For the majority of us, this past year has been one of significant change and adaptation. Households, companies, and even entire industries have been reconfigured, marrying past practices with technology in ways we may never have imagined pre-pandemic. We can see this in the transformation of our education system.
As a parent and a teacher I was on both sides of the 2020 school closure. I saw first hand how hard teachers worked to provide valuable instruction as well as check in on the emotional well being of their students during the initial school closure. I also got a taste of being an all of-a-sudden-I’m-working-from-home parent trying to balance my job responsibilities with managing my own children’s virtual education.
Then, as the 2020-2021 school year saw the return of most teachers and some students to in-person learning, I became part of that group of teachers balancing both in-person and remote students simultaneously. No matter how much teachers tried to prepare, every single day brought new challenges to face, new technologies to learn, and new struggles to overcome.
Aside from having to learn what felt like a million new technologies, teachers and students alike had to adjust to new and stringent safety guidelines that altered our day to day norms. For example, the pandemic shut down our nurse’s office for all but students with Covid symptoms or major emergencies. We were no longer allowed to send a kid with a bleeding papercut or a girl who needed to get an emergency maxi pad. Also, all the water fountains were shut off, so if a student forgot their water bottle at home, they went thirsty all day. And masks. I needed so many masks. Kids forgot them, or dropped them in the mud, or broke the strings, or sneezed in them. And do you remember how hard it was to find hand sanitizer back in August?
I felt so lucky when very early in the school year the parents in my district organized to “adopt” teachers. They asked us what we wanted or needed and then a parent provided us with the resources to succeed. I didn’t ask for gift cards or lotion or dry erase markers. What I really needed this year was bottles of water, band aids and middle-school friendly feminine products. I am to this day so grateful to have been given those items, and as an added bonus my “adoptive parent” put all those gifts in a brand new laundry basket. That may sound silly, but I was all like, “Yes! I need this container so bad!”
I say all that not to brag about a certain parent (although I’m beyond thankful for her) but to say that teachers have worked really hard, and sometimes what might make the best gift is simply something to make their job easier. Help them relieve some of the pressure they feel trying to balance teaching with providing literal food, shelter, and clothing to their students.
Teachers have been the glue that held the schools together this past year and were also the driving force of creativity and grit that allowed for a whole new perspective on education. To that end, I would challenge you to also rethink the way you express thanks. For example, instead of another coffee mug (not to diss the mugs – I still love them especially if they’re punny), consider giving your child’s teacher something that will save them time, serve them in the classroom or help them unwind. See below for a list of forward-thinking gift ideas that any teacher would love.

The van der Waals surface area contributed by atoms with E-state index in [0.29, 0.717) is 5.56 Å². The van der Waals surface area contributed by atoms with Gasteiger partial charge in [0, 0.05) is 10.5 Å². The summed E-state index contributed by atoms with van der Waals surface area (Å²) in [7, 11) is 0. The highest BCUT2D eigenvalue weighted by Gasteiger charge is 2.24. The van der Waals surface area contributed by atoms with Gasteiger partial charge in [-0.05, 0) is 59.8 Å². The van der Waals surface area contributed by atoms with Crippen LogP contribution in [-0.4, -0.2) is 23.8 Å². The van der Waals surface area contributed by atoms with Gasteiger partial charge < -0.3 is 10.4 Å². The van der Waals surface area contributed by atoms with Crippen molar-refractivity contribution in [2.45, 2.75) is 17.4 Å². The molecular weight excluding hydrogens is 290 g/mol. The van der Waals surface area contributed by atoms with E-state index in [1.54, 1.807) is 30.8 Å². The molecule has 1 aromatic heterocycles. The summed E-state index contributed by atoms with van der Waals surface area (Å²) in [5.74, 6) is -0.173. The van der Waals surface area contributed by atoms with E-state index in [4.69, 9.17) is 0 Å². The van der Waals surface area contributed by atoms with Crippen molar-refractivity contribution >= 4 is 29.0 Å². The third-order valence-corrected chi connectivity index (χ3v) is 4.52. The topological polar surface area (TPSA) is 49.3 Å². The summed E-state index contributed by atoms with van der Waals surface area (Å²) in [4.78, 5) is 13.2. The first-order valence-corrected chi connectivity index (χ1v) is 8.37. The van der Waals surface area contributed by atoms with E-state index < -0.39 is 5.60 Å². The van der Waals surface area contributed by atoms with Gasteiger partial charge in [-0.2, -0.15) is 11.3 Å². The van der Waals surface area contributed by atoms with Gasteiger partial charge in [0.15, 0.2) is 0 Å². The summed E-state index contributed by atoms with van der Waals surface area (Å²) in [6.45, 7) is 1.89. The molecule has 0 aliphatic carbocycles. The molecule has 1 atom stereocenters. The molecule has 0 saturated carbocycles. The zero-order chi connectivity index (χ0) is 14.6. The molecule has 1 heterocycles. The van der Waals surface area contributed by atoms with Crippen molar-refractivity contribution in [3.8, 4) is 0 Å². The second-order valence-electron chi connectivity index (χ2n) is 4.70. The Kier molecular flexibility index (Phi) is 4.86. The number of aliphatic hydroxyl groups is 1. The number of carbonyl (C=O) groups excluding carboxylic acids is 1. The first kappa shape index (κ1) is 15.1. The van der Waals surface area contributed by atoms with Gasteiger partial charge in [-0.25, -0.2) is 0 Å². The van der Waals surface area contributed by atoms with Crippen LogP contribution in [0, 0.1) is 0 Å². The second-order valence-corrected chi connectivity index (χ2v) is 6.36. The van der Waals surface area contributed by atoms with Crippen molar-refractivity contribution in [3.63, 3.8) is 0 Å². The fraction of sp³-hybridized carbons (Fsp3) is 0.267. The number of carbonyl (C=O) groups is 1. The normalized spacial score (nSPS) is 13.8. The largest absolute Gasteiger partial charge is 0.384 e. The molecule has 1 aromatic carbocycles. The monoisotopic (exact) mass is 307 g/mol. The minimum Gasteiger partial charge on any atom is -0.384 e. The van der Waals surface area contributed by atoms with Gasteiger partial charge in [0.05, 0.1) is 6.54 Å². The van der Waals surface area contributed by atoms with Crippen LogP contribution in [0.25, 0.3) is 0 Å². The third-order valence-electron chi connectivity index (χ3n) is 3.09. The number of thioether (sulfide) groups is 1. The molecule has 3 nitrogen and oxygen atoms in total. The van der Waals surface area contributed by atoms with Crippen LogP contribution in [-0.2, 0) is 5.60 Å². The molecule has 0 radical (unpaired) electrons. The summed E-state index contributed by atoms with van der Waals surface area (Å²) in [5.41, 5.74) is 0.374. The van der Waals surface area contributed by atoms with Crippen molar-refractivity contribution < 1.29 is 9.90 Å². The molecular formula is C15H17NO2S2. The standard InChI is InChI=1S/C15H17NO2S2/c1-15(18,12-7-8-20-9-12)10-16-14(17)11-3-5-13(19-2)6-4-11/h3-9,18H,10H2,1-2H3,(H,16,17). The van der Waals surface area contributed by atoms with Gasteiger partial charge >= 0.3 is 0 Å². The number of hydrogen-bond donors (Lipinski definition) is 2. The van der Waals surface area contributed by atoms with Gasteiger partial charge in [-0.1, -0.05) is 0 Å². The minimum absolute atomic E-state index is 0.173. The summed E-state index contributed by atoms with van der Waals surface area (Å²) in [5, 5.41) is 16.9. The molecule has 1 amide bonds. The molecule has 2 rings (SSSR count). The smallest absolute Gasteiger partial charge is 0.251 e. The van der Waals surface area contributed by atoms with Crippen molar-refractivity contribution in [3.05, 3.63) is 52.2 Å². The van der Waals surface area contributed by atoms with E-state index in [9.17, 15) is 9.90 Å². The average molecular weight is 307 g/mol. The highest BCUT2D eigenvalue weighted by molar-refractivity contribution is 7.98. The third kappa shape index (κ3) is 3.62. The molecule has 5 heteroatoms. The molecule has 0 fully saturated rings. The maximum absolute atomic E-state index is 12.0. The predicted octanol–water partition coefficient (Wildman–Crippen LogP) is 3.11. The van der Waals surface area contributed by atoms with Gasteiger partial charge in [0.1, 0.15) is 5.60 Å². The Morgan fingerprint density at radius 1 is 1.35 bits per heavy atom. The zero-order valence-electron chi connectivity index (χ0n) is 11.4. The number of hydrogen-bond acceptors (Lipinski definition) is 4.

- A hand-written thank you note: It’s true. The cheapest gift is also the most meaningful. I have a “smile-file” with every note I’ve ever gotten and I still look back through them once in a while when I need a pick-me-up.
- A handmade or cute decoration for the classroom: It’s amazing how much teachers spend on their classrooms and a gift like this would be so much better than just another inspirational poster they picked up somewhere along the way.
- A TPT gift card: Teachers Pay Teachers is a website where educators all around the world upload and share/sell their creative and engaging classroom resources.
- School supplies: Just remember that school looks a little different now. In the past, I would have begged for pencils. I went through a box a week. This year, shared pencils are seen as dirty – kids stick to their own devices. Stick to things such as clorox wipes, felt-tipped pens for the teacher, post its, and screen or keyboard cleaners.
- A relaxation tool – think scalp or foot massagers, a Tibetan singing bowl, a microwavable heating pad or eye mask, or baoding balls.
- Reusable stainless steel drinking straws: Here’s an example of an item I never would have bought for myself. But one day I was given some (at a CECPTA favorite things party actually) and I LOVE them. Consider getting ones small enough to fit into the opening of a travel mug.
- And finally, you can never go wrong with a gift card. Consider cards for Amazon, fast food restaurants, DoorDash, or coffee shops. And if you feel like making it cute, go for it!
So, since teacher appreciation week is May 3-7, it’s time to #ThankATeacher and all who have acted as teachers this past year, helping to keep our little ones learning and growing even in difficult times. And don’t forget your CECPTA playgroup coordinators and leaders who have held our organization together and worked to make us even stronger!
About the Author
Carrie Thomas is a mother of 3 (Hailey 2, Caleb 4, and Jackson 7) and has been a CECPTA blue and yellow group member for almost 2 years. She moved to Carrollton from New Jersey in the winter of 2018 when her husband accepted a job at UTD. She is a middle school English teacher in Carrollton and loves spending time with her family, reading dystopian YA novels, and unwinding with a glass of wine and one of the well-written Netflix shows.